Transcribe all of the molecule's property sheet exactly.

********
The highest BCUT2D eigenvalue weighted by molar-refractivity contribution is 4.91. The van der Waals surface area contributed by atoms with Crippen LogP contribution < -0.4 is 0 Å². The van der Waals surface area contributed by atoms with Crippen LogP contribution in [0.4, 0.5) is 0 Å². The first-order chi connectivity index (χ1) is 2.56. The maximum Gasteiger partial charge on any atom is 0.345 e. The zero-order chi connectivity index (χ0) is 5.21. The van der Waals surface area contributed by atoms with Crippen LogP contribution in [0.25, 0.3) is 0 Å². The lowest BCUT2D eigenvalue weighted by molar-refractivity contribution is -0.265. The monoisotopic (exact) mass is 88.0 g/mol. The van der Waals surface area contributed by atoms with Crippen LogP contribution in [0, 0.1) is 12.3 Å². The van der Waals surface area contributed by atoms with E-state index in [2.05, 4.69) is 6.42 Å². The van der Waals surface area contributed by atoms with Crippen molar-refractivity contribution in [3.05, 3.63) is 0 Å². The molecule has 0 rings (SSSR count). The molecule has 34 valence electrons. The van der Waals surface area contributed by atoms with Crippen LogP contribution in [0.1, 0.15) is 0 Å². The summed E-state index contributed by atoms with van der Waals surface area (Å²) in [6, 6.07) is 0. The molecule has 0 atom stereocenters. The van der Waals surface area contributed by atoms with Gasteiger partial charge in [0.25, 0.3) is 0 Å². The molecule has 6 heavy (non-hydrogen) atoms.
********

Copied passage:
The highest BCUT2D eigenvalue weighted by molar-refractivity contribution is 4.91. The van der Waals surface area contributed by atoms with Crippen LogP contribution < -0.4 is 0 Å². The van der Waals surface area contributed by atoms with Crippen LogP contribution in [0.4, 0.5) is 0 Å². The first-order chi connectivity index (χ1) is 2.56. The maximum Gasteiger partial charge on any atom is 0.345 e. The zero-order chi connectivity index (χ0) is 5.21. The van der Waals surface area contributed by atoms with Crippen LogP contribution in [0.25, 0.3) is 0 Å². The lowest BCUT2D eigenvalue weighted by molar-refractivity contribution is -0.265. The monoisotopic (exact) mass is 88.0 g/mol. The van der Waals surface area contributed by atoms with Crippen LogP contribution in [0, 0.1) is 12.3 Å². The van der Waals surface area contributed by atoms with E-state index in [2.05, 4.69) is 6.42 Å². The van der Waals surface area contributed by atoms with Crippen molar-refractivity contribution in [3.05, 3.63) is 0 Å². The molecule has 0 rings (SSSR count). The molecule has 34 valence electrons. The van der Waals surface area contributed by atoms with Crippen LogP contribution in [0.1, 0.15) is 0 Å². The summed E-state index contributed by atoms with van der Waals surface area (Å²) in [6, 6.07) is 0. The molecule has 0 atom stereocenters. The van der Waals surface area contributed by atoms with Gasteiger partial charge in [0.25, 0.3) is 0 Å². The molecule has 6 heavy (non-hydrogen) atoms.